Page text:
a battery creates potential difference by accumulating more electrons on the negative plate.
That's true in a sense, but for a battery how the electrons got there (pumped by electrochemical reactions) is probably more important.
Therefore the more electrons that accumulate on the negative plate, the higher the battery voltage.
Well, yes, but those electrons will only get there to the degree that the electrochemical reactions are working. Basically, a battery whose electrochemistry can pump the voltage up to 1.5V is going to stop at 1.5V -- it's not going to overshoot to 20V or something. And if you went and applied an external voltage to the thing (therefore forcing electrons onto the negative plate and taking them from the positive plate) then current will flow "backwards" in the battery, either charging it or damaging it, depending on what kind of cell it is.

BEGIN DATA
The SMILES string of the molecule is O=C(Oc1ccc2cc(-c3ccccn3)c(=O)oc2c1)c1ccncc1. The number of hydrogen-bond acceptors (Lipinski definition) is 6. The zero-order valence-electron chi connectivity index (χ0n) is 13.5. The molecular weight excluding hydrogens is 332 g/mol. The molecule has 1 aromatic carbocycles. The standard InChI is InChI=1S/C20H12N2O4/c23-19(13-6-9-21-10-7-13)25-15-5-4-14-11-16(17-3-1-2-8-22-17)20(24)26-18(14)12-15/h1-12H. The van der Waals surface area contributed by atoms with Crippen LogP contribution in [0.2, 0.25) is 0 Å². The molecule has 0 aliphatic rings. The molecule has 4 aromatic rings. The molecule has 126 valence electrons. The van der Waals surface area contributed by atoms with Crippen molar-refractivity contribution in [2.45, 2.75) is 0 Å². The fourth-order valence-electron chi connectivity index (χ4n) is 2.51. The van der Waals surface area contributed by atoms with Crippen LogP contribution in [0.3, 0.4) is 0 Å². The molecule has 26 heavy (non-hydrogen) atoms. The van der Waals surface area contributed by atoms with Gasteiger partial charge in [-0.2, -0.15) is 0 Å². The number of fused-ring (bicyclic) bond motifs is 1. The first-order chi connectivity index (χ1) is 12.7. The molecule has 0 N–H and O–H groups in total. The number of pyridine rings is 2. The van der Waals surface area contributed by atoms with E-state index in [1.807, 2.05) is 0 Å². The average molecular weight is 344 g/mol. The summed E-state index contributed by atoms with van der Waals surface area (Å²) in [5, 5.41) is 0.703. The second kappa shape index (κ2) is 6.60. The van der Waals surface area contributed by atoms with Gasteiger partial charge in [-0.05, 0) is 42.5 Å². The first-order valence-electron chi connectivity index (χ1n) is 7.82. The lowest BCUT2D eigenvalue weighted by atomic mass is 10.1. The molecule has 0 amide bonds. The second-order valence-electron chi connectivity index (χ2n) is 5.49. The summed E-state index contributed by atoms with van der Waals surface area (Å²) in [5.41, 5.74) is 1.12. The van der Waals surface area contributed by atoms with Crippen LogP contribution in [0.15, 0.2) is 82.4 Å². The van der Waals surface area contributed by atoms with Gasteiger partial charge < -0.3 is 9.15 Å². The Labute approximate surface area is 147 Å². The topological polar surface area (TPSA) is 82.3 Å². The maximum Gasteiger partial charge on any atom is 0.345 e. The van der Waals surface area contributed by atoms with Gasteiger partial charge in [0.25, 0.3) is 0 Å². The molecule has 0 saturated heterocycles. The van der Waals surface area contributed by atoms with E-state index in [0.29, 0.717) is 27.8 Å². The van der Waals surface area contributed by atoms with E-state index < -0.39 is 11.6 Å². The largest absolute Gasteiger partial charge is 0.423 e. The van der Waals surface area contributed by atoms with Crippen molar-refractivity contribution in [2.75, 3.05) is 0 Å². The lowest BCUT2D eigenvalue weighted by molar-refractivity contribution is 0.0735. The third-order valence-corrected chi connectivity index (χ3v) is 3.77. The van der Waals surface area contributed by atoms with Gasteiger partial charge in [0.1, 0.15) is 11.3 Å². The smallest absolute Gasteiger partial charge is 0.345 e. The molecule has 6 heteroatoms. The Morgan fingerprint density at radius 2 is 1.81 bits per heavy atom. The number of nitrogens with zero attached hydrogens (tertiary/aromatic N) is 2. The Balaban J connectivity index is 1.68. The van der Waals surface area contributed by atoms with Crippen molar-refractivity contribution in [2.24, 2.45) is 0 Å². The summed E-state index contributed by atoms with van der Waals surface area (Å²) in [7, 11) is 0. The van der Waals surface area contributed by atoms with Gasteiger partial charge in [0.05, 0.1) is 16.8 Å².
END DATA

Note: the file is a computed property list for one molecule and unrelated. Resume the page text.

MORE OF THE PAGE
"More electrons on the negative plate (vs. the positive plate)" is a valid way to describe voltage -- but it's really a much better mental model for a capacitor than a battery. In the case of a battery, it's probably better to model the thing as a pair of plates with a "magic electron pump" between them that tries to force the plates to maintain a certain voltage difference. That'll keep you going unless and until you want to dive into battery chemistry and learn what's really happening (which would be right there in a 2nd-year University chemistry course).